Hated, denounced and killed since the dawn of time, snakes are still often associated with evil and exterminated for that reason. In order to get a true picture of them, it is necessary to conquer fear, surmount prejudice and overcome ignorance.
Snakes are reptiles, a cold-blooded group of vertebrates, which means that they regulate their body temperature with the help of external temperature. Cold-bloodedness is a characteristic that favours living in warm areas, but they can also be found in snow-covered habitats and in the sea. They survive unfavourable conditions, such as the cold or too high temperatures, in hibernation (winter sleep) or aestivation (summer dormancy) respectively. When daytime temperatures are high, some of our snakes, such as the horned viper, are active at dusk or in the evening. Their skin is covered with scales and dry.
All snakes are predators, and they hunt their prey using venom or by suffocating it and swallowing it whole. Swallowing prey without chewing is made possible by their jaws, specifically by the fact that their upper and lower jaw are connected only by ligaments, meaning that they can open wide, gaping. They feed on small birds, mammals, eggs, lizards, amphibians, fish and insects.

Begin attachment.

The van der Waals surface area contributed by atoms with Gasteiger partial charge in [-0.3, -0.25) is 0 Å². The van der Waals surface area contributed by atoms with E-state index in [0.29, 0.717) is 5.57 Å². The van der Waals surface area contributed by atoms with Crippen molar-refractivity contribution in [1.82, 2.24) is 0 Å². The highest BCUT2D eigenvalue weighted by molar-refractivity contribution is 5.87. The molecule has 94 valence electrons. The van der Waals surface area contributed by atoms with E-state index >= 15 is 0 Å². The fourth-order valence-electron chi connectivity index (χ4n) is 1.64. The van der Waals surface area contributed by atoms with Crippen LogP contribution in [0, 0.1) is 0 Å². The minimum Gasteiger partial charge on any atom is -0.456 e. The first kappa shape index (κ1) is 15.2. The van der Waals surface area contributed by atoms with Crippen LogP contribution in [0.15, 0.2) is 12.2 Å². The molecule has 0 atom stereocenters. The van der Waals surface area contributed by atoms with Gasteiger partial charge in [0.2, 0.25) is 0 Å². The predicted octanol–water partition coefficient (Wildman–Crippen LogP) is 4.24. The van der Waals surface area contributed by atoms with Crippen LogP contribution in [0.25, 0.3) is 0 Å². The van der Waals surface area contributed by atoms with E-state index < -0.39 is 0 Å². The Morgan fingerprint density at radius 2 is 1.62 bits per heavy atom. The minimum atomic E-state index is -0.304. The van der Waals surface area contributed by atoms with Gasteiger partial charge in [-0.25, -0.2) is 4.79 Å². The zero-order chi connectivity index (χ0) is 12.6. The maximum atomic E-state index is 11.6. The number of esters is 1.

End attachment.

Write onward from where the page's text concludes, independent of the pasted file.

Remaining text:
Snakes do not have an external ear. They feel vibrations through their lower jaw. In order to avoid encountering a snake, one needs to make sure to walk loudly. This will cause the snake to sense us and take shelter, and there will be no unpleasant encounters, which often end in the death of the snake. Even though they are predators, they are aware that we humans are still a bigger threat to them than they are to us, so they hide.
In Croatia, 15 species of snakes are known, in the Plitvice Lakes National Park as many as six, which is quite a large number considering the unfavourable temperature conditions that prevail here. As regards venomous snakes, this area is inhabited by the common European adder (Vipera berus) and the horned viper (Vipera ammodytes).
The area of the Park is also inhabited by non-venomous species such as the Aesculapian snake (Zamenis longissimus), the smooth snake (Coronella austriaca), the grass snake (Natrix natrix) and the dice snake (Natrix tessellata) – the latter being common in and around the waters of the Park where it stalks and hunts prey, usually fish.
Today, many animal species, including snakes, are endangered. What they are threatened by the most are roads, habitat fragmentation, lawn succession, killing, collection and pollution. In almost all cultures, snakes are considered a symbol of evil and vileness, and are therefore killed unnecessarily. However, if we make an effort to get to know their way of life, we will realise that they are actually useful. They feed on small mammals and are very good and effective pest control agents. In addition, like all other species, they have their own irreplaceable role in nature that man must understand.
* Horned vipers can NOT jump. Snakes do not have limbs that would allow them to jump. In autumn, they climb trees, where they bask on the branches. Due to human carelessness, a snake can fall from a branch and bite a person in fear; hence the reputation that horned vipers jump and their Croatian name “poskok” (“skok” meaning “a jump”).
* The Rod of Asclepius (symbol of pharmacists) – the snake (Aesculapian snake, Zamenis longissimus) coiled around the staff symbolises healing and new life.